I grew up in the UK and took what has now become a rite of passage, a gap year, when I was 18. A gap year serves the purpose of a deferred university start date to spend a year traveling and often volunteering somewhere adventurous in the world. My friends went to China, Russia, Ghana. My sister spent hers in New Zealand. I went to Sydney, Australia. And my life changed for good when I fell in love on this year away, got married at age 19 and never returned to England. I stayed in Sydney for seven years and of those, spent almost three years married to a man who was just 23 when we met. He married me eight months after meeting in a bar at Sydney's beautiful darling harbor.
I am now 30. Here are 10 things I've learned from taking a detour and getting divorced in my tender twenties:
1. There are no mistakes. My marriage was a wonderful learning experience. I still respect and mentally thank my ex-husband for the things our marriage taught me about myself.
2. Follow your heart. I hate the term "failed marriage." My therapist told me at the time that failure is in fact the opposite: not honoring your truth. Deciding to separate takes courage. He was right. Plus, despite the tumultuous nature of a young break-up, I experienced many happy and authentic moments.
3. It is OK to trust what feels right for you in the moment (even if others think you are crazy). I am so happy I did. Today I know I have had a wonderful life experience, much more maturity as a result and a story to share.
4. The ending, even if it is not what you expect, can still be happy. Starting anew, although it might not seem this way at the time, can be thrilling and adventurous. It's how you perceive it.
5. Live in the moment -- you never know what the future has in store for you. I wish I allowed myself to be more relaxed and present in my younger years than fretting over how my life was changing when my marriage was not working.
6. Know when to call it a day -- an ending is a chance to begin again. Don't delay that beginning when you know it is imminent.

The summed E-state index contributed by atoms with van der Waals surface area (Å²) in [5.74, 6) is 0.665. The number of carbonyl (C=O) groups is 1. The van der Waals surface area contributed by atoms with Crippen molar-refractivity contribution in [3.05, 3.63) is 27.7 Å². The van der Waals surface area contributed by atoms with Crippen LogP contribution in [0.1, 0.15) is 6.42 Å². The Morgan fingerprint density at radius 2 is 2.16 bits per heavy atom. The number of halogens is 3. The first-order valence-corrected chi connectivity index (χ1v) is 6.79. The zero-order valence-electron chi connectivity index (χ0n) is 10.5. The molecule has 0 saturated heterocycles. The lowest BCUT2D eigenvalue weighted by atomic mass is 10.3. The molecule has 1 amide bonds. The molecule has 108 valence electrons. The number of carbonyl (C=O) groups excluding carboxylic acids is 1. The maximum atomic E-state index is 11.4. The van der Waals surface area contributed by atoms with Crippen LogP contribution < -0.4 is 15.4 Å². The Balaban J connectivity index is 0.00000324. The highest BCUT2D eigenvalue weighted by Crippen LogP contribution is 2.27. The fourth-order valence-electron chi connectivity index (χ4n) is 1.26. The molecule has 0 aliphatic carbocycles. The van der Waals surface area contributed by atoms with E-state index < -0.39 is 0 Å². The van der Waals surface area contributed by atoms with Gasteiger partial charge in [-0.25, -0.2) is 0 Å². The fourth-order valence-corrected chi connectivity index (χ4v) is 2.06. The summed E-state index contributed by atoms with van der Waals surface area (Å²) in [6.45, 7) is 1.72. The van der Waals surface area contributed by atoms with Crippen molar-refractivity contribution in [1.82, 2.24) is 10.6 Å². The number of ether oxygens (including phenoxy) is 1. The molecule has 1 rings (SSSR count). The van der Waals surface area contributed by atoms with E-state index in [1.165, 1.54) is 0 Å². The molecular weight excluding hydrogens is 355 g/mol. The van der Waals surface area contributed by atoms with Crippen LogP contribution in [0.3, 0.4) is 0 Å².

7. You can start over any time. I did at 22 with almost no money, no family close by and probably the blind faith that only a very young person has. In hindsight, that faith was very helpful.
8. Life is rewarding when you take risks. I am proud and grateful to have lived in such a beautiful country for several years. Australia for me is a very spiritual place.
9. A marriage that does not last can teach us many important things about ourselves. I was a spoiled brat. I was selfish and wanted things my way. I am astonished now that my ex-husband put up with me for as long as he did. These were my lessons to learn.
And the final thing, number 10, is that life has a much bigger plan for us than we understand at the time. Marrying my first husband meant I stayed in Sydney. A year after we separated I met my second husband, also Australian, who is my true my soulmate. We celebrated four happy years of marriage last month during a ski trip to Colorado. We live in New York City together and live a life I could only have imagined when I was a young girl. I thank the universe for him every day and am appreciative that I entered our marriage more mature and aware of the person I am and the partner I want to be.
The life I live now would never have happened if not for that fateful meeting in 2002 in Darling Harbor.
What have your relationships ending taught you?